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Relaunch your career November 4th

Are you looking to change careers but have no idea where to start?

Have you taken a career break and are looking for advice and support on how to re-enter the workforce?

Have you relocated because of your significant other and now find yourself unemployed?

We have a special event just for. On November 4th 2017, at the British Antarctic Survey’s Aurora Center, we will be hosting ‘Relaunch Your Career’.

We aim to give you the tools, confidence and support system to take that first step. A full day of training for women with a background in Science, Technology, IT, Engineering, Maths, and Medicine, it will include expert speakers, workshops and plenty of networking opportunities.

We invite all women, regardless of your career stage, to take advantage of this incredible event.

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Aurora Centre

The morning will be devoted to talks from experts about identifying your skills, job flexibility, confidence, negotiation and more and the opportunity to ask questions and interact with the speakers.

Following a lunch break, we will have workshops to give you hands-on experience on creating an online presence, crafting your CV, finding your career anchors and more.

Finally, we have organised an inspirational woman in STEM career panel so you can hear from women who were in your situation and how they coped. Learn from their successes and failures and feel supported.

Schedule

From 9:00 Registration
Networking
9:30-9:45 Welcome BAS & CamAWiSE.
10: 00 First session It’s not what you’ve got, it’s what you do with what you’ve got by Katherine Wiid

How to Shine When Returning to Work by Claire Button

11:00 Coffee break
11:30 Second session Job sharing in STEM hby Sara Horsfall

Confidence and negotiation  by Christina Youell

12:30 Lunch break
14:30 Workshops Self-Promote Through Your CV – re-write your CV to kick-start your dream career: with Claire Button

Careers Anchors, identify your strengths & values with by Tennie Videler

Getting noticed on LinkedIn and online presence with Catherine Sorbara

15:30 Tea break
16:00 Panel and Q&A Hosted by Jenny Brookman.

Sarah Bearpark – Returner

Ruchi Chauhan – Relocated from the USA

Claire MacDonald – Former Attendee

Catherine Onley – Returner

Ruchi Sharma – Career changer

17:00 Networking 
18:00 End of conference

Book Now!

November 4th 2017,  British Antarctic Survey’s Aurora Center

British Antarctic Survey’s Aurora Center

Coffee break, Tea break, Lunch, and materials included.

Members £35

Non-Members £45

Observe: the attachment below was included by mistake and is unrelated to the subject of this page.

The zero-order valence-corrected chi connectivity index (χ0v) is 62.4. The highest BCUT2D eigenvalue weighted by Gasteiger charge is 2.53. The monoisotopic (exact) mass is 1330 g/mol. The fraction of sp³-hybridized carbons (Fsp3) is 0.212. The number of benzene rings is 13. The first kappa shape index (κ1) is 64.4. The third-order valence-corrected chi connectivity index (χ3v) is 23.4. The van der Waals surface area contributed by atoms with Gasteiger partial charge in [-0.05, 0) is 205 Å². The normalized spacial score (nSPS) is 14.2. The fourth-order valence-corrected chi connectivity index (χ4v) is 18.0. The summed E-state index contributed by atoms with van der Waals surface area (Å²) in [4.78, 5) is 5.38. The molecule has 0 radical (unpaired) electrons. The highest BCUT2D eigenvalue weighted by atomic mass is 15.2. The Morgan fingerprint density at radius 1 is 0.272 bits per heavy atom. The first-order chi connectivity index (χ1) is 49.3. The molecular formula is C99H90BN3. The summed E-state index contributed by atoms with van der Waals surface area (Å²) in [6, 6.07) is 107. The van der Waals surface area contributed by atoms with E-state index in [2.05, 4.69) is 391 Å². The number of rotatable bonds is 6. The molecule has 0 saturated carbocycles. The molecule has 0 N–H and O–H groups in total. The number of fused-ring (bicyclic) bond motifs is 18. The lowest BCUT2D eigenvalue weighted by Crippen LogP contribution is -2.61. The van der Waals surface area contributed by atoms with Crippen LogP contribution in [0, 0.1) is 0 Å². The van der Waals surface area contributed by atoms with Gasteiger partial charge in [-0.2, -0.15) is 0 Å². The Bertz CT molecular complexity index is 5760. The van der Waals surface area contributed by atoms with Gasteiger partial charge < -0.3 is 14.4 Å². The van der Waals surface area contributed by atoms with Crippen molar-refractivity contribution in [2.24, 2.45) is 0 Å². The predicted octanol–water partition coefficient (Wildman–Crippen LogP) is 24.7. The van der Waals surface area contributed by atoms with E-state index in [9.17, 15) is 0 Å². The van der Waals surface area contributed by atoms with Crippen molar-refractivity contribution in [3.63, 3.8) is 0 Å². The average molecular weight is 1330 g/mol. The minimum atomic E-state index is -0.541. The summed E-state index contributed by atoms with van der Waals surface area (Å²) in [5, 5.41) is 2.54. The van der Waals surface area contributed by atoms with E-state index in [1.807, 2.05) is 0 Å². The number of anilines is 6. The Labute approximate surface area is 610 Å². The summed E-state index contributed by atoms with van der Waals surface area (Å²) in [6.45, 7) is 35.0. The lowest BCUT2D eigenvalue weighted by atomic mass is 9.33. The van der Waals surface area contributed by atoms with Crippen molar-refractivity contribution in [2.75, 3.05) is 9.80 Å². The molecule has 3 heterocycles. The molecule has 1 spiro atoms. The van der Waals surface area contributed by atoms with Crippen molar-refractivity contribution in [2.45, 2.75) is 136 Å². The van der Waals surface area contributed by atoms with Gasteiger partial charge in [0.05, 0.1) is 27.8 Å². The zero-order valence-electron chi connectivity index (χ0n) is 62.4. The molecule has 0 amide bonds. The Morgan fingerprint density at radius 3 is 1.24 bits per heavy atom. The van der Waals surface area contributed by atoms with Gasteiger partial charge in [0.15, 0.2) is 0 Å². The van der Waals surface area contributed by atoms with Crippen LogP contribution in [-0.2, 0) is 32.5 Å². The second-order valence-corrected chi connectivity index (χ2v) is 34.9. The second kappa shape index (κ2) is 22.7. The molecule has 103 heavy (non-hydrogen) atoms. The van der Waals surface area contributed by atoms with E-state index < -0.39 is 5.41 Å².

Event + Membership  ££60

Members £35 Non-members £45 Event + Membership £60

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With the collaboration of

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A book you just have to share: Dorothy Hodgkin – A Life

Book review: Dorothy Hodgkin- A life by Georgina Ferry

Last year Georgina Ferry gave a talk to Cambridge AWiSE. She has written biographies on  Dorothy Hodgkin and Max Perutz. I bought a copy of ‘Dorothy Hodgkin- A life’ and really enjoyed it. I lent it to a crystallographer friend rather than writing the review straight away (which is a positive sign in itself). So here is a view of the book that has been mmm, left to mature… As I’ve said before, I quite like to structure blog posts around 9 points:

1. As a book it works really well, avoiding many of the pitfalls of a biography. There is a good balance between Dorothy’s life story and her science. Not too much foreshadowing of the greatness to come, the linear-with-time-format works well, especially as Georgina manages to still bring a twist in the tail.
2. Dorothy’s life is totally fascinating and she comes across as totally likeable but without any saccharine.
3.  I did not know she suffered from arthritis. This made me admire her even more as she would have had no recourse to the drugs that us modern -day sufferers have!

So, what can modern day women in science learn?
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Why we do what we do in a nutshell

Dr Tennie Videler,  Co-chair of Cambridge Association for Women in Science and Engineering

Women are under-represented in employment in science, technology, engineering, maths and medicine (STEMM), both inside and outside academia. Even in the biosciences, where women make up over half of the undergraduates, women still account for only 15% of professors. In all STEMM subjects, qualified women are not retained in similar proportions to men with the result that women are severely under-represented in senior positions. For example, among science, engineering and technology (SET) academic faculty in the US in 2003, women comprised 18 to 45 % of assistant professors (26% lecturers and 18% senior researchers/lecturers in the UK in 07/08) and 6 to 29 % of associate and full professors (9% in the UK in 07/08). Not just in academia, but in general SET occupations, fewer women with undergraduate SET qualifications enter SET professional or associate professional occupations. Possible reasons for this are multi-faceted, not easy to solve, but worth exploring:

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